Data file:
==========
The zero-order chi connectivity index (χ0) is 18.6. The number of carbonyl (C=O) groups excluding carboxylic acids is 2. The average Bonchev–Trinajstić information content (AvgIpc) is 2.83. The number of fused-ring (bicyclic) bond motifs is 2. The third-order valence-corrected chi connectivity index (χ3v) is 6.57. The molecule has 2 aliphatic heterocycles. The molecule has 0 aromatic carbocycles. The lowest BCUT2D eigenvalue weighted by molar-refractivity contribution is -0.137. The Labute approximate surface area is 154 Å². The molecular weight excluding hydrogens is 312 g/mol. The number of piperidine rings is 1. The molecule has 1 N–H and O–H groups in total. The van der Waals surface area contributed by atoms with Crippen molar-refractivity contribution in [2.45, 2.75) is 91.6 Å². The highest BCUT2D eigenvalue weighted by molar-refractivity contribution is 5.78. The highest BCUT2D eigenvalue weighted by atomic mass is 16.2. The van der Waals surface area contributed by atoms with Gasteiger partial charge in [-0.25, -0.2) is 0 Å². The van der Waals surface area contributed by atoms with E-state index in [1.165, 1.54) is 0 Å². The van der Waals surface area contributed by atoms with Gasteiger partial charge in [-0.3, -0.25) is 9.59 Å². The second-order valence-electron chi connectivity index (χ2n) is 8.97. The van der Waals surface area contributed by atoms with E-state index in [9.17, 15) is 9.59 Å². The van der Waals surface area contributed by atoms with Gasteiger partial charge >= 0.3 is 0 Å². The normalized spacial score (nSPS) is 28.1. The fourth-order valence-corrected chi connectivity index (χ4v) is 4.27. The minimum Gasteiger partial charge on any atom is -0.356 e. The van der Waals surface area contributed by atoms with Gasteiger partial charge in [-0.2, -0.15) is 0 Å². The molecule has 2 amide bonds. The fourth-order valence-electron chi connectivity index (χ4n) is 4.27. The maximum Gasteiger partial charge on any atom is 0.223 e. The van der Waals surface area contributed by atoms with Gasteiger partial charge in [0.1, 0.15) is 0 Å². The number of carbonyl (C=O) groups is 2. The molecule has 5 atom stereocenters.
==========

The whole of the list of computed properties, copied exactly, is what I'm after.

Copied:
The zero-order chi connectivity index (χ0) is 18.6. The number of carbonyl (C=O) groups excluding carboxylic acids is 2. The average Bonchev–Trinajstić information content (AvgIpc) is 2.83. The number of fused-ring (bicyclic) bond motifs is 2. The third-order valence-corrected chi connectivity index (χ3v) is 6.57. The molecule has 2 aliphatic heterocycles. The molecule has 0 aromatic carbocycles. The lowest BCUT2D eigenvalue weighted by molar-refractivity contribution is -0.137. The Labute approximate surface area is 154 Å². The molecular weight excluding hydrogens is 312 g/mol. The number of piperidine rings is 1. The molecule has 1 N–H and O–H groups in total. The van der Waals surface area contributed by atoms with Crippen molar-refractivity contribution in [2.45, 2.75) is 91.6 Å². The highest BCUT2D eigenvalue weighted by molar-refractivity contribution is 5.78. The highest BCUT2D eigenvalue weighted by atomic mass is 16.2. The van der Waals surface area contributed by atoms with Gasteiger partial charge in [-0.25, -0.2) is 0 Å². The van der Waals surface area contributed by atoms with E-state index in [1.165, 1.54) is 0 Å². The van der Waals surface area contributed by atoms with Gasteiger partial charge in [-0.3, -0.25) is 9.59 Å². The second-order valence-electron chi connectivity index (χ2n) is 8.97. The van der Waals surface area contributed by atoms with E-state index in [9.17, 15) is 9.59 Å². The van der Waals surface area contributed by atoms with Gasteiger partial charge >= 0.3 is 0 Å². The normalized spacial score (nSPS) is 28.1. The fourth-order valence-corrected chi connectivity index (χ4v) is 4.27. The minimum Gasteiger partial charge on any atom is -0.356 e. The van der Waals surface area contributed by atoms with Gasteiger partial charge in [-0.2, -0.15) is 0 Å². The molecule has 2 amide bonds. The fourth-order valence-electron chi connectivity index (χ4n) is 4.27. The maximum Gasteiger partial charge on any atom is 0.223 e. The van der Waals surface area contributed by atoms with Gasteiger partial charge in [0.1, 0.15) is 0 Å². The number of carbonyl (C=O) groups is 2. The molecule has 5 atom stereocenters.